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Down to a tee, as McGinley delivers straight three

Down to a tee, as McGinley delivers straight three

It was a weekend to forget for Team USA, as Paul McGinley led his European golfers to a decisive and third consecutive victory in the Ryder Cup.

Unlike two years ago at Medinah, there was to be no late drama as Poulter and co. proceeded to produce a masterclass, well worthy of their huge 16 1/2  - 11 1/2 triumph.

Although members of the US team opted to point the finger of blame at their captain’s (Tom Watson) less than inspiring decision-making, most notably Phil Mickelson and Jim Furyk; there could be no denying the quality of golf offered up by a clearly motivated Team Europe.

Whereas Mickelson voiced his opinions in an uncomfortable post press conference, stating that he was perplexed as to why the “winning formula” of their previous Ryder Cup victory in 2008 had been abandoned; European captain Paul McGinley had the respect of his peers as man-management and tactical pairings were openly praised.


Despite ending the day’s session with a slight overnight lead (5-3), Europe’s big guns had failed to fire in the morning, as McIlroy and Poulter seemingly struggled in their respective pairings; whilst American rookie Jimmy Walker flourished against Martin Kaymer.

The afternoon session saw Paul McGinley’s tactics begin to bring about success, as he aimed to rest his pairings of senior players and rookies; Lee Westwood and Jamie Donaldson began what was to become a successful partnership.


Saturday morning provided Justin Rose with the opportunity to gain a foothold as he scored seven birdies in 16 holes, forcing more pressure on the American duo of Watson and Kuchar.

Later in the day saw Europe pull further ahead, eventually reaching 10 points to 6 at close. This scoreline was the team’s biggest overnight winning margin since 2006.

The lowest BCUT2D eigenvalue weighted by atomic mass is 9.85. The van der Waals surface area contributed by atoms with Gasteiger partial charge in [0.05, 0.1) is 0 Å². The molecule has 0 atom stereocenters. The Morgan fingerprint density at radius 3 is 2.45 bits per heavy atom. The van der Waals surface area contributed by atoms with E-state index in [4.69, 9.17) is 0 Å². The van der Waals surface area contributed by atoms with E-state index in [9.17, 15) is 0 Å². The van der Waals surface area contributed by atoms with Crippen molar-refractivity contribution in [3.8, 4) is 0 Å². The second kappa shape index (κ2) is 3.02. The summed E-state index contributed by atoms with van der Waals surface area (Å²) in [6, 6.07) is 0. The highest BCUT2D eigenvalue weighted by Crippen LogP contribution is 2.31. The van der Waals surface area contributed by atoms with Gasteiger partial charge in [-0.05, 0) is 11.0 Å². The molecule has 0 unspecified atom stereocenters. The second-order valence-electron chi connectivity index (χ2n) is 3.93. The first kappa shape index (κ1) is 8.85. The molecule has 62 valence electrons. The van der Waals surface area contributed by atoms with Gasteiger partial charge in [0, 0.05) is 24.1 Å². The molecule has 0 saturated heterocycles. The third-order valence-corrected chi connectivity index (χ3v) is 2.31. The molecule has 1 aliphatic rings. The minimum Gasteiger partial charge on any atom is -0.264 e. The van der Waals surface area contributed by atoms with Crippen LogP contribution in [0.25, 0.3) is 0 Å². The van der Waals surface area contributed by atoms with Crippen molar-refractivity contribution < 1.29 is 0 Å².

Europe’s ‘Funday’ Sunday

The final day of the Ryder Cup yielded a brilliant spectacle for all those in attendance, and for those watching on television, as the single matches lived up to the pre-tournament hype.

Rory McIlroy finally began to produce the sort of golf that has made him the World No 1, whilst Phil Mickelson kept USA in contention with his tight win over Stephen Gallacher.

However, it would be the Europeans who found the strongest form, epitomised by the ‘Krazy’ Kraut Kaymer, who beautifully chipped in at the 16th to defeat Bubba Watson and send the crowd into raptures as he celebrated in style.


Influential moments Ryder Cup 2014

Tom Watson made the bold decision to omit Keegan Bradley and Phil Mickelson for both Saturday’s morning and afternoon sessions.

McIlroy was back to his best on the last day as he battled past his old adversary Rickie Fowler in the singles.

The winning shot of the cup was decided on the 15th by the Welsh rookie, Jamie Donaldson, as he lofted a wedge from the fair way from 140 yards, expertly landing two yards from the flag.


EventBeat can learn from this weekend’s action with regards to the management styles that differed between the two captains.

Successful man-management can lead to greater performances from individuals, which in turn leads to an improved team performance.